Average 4.0 of 31 Ratings

Questions (2)

(OBQ11.237) A 19-year-old patient is undergoing an arthroscopic treatment of a right knee with suture fixation via transosseous tunnels shown in the video in Figure V. What is the most likely postoperative complication? Review Topic

QID:3660
FIGURES:
1

Infection

1%

(13/1295)

2

Arthrofibrosis

76%

(979/1295)

3

Spontaneous osteonecrosis of the knee (SONK)

3%

(37/1295)

4

Hardware prominence in the intercondylar notch necessitating removal of implants

15%

(196/1295)

5

Increased posterior tibial excursion

5%

(62/1295)

Select Answer to see Preferred Response

PREFERRED RESPONSE 2

Intercondylar eminence fractures that occur in adolescent or adult patients need to be counseled as to the risk of development of stiffness and arthrofibrotic scar tissue. This often presents with the inability to achieve full knee extension.

Lubowitz et al present a Level 5 review article emphasizing that early range-of-motion exercises are critical to prevent loss of extension in patients that have been operatively treated for intercondylar eminence fractures.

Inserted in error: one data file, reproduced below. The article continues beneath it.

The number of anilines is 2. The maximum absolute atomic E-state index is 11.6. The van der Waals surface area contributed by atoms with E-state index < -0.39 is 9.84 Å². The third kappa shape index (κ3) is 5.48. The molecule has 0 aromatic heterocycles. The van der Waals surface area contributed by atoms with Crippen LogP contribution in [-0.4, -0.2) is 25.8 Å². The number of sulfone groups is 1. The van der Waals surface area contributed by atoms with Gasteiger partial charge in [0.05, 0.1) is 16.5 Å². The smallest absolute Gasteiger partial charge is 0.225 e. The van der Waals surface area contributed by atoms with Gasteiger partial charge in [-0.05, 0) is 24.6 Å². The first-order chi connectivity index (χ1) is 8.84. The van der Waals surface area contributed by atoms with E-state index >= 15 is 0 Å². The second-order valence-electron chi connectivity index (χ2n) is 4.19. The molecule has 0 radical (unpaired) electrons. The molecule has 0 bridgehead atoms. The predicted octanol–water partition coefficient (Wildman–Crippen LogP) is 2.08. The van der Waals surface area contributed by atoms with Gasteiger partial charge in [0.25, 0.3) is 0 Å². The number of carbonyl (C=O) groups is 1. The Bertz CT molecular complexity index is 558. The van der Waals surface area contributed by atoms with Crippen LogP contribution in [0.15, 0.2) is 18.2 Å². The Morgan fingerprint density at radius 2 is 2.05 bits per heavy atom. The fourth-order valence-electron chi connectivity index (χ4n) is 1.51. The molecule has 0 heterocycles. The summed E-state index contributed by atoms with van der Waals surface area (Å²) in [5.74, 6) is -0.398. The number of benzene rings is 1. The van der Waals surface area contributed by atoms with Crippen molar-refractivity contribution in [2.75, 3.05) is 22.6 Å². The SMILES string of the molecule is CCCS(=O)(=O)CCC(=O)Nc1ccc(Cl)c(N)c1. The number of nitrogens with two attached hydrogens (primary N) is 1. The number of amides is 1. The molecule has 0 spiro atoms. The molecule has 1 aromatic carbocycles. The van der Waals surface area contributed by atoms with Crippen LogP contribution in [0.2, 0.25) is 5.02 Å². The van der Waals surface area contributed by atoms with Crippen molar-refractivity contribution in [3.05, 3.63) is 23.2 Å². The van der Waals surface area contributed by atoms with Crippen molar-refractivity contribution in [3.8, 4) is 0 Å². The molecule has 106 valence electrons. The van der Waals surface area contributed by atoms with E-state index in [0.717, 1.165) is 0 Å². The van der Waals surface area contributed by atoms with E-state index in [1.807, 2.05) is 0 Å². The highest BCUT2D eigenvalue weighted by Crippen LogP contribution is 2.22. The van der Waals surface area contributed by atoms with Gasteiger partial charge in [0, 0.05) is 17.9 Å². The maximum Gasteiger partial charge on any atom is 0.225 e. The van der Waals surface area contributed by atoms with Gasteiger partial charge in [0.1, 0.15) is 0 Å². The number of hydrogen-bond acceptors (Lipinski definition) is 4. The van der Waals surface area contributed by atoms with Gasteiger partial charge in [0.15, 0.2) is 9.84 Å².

Montgomery et al present Level 4 evidence of 17 adults treated arthroscopically with suture fixation for displaced anterior cruciate ligament avulsion fractures. They found that 9 (53%) had severe difficulty regaining motion postoperatively and about 25% of the patients required a manipulation under anesthesia for arthrofibrotic scar tissue.

Illustration V demonstrates a tibial intercondylar eminence fracture treated with suture fixation via transosseous tunnels.

ILLUSTRATIONS:

Please rate question.

Average 3.0 of 15 Ratings

Question COMMENTS (5)

(OBQ06.56) The AP radiograph in Figure A demonstrates an injury in a 13-year-old soccer player. What is the equivalent injury in a skeletally mature patient? Review Topic